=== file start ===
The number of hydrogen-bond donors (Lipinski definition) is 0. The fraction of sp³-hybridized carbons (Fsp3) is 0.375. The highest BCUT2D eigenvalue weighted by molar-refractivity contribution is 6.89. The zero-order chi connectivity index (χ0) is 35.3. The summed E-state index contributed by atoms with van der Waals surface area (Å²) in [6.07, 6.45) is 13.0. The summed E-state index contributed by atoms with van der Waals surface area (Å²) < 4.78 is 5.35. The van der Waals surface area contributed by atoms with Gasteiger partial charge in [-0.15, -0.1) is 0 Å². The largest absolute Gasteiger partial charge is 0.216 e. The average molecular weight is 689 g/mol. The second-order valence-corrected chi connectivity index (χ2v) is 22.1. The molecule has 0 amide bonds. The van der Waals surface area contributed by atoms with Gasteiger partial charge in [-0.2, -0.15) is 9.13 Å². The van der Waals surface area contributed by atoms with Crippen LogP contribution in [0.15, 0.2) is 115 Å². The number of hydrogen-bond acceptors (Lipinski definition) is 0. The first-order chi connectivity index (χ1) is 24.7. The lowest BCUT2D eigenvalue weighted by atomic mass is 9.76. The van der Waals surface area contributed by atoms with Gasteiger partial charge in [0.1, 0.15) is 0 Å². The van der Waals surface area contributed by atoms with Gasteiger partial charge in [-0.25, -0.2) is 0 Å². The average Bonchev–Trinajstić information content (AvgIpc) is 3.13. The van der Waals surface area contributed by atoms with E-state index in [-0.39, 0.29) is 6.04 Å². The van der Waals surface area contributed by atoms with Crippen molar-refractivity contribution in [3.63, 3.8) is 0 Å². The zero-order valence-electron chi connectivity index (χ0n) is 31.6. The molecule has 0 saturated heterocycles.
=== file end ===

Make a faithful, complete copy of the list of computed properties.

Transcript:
The number of hydrogen-bond donors (Lipinski definition) is 0. The fraction of sp³-hybridized carbons (Fsp3) is 0.375. The highest BCUT2D eigenvalue weighted by molar-refractivity contribution is 6.89. The zero-order chi connectivity index (χ0) is 35.3. The summed E-state index contributed by atoms with van der Waals surface area (Å²) in [6.07, 6.45) is 13.0. The summed E-state index contributed by atoms with van der Waals surface area (Å²) < 4.78 is 5.35. The van der Waals surface area contributed by atoms with Gasteiger partial charge in [-0.15, -0.1) is 0 Å². The largest absolute Gasteiger partial charge is 0.216 e. The average molecular weight is 689 g/mol. The second-order valence-corrected chi connectivity index (χ2v) is 22.1. The molecule has 0 amide bonds. The van der Waals surface area contributed by atoms with Gasteiger partial charge in [-0.2, -0.15) is 9.13 Å². The van der Waals surface area contributed by atoms with Crippen LogP contribution in [0.15, 0.2) is 115 Å². The number of hydrogen-bond acceptors (Lipinski definition) is 0. The first-order chi connectivity index (χ1) is 24.7. The lowest BCUT2D eigenvalue weighted by atomic mass is 9.76. The van der Waals surface area contributed by atoms with Gasteiger partial charge in [0.1, 0.15) is 0 Å². The van der Waals surface area contributed by atoms with Gasteiger partial charge in [-0.25, -0.2) is 0 Å². The average Bonchev–Trinajstić information content (AvgIpc) is 3.13. The van der Waals surface area contributed by atoms with E-state index in [-0.39, 0.29) is 6.04 Å². The van der Waals surface area contributed by atoms with Crippen molar-refractivity contribution in [3.63, 3.8) is 0 Å². The zero-order valence-electron chi connectivity index (χ0n) is 31.6. The molecule has 0 saturated heterocycles.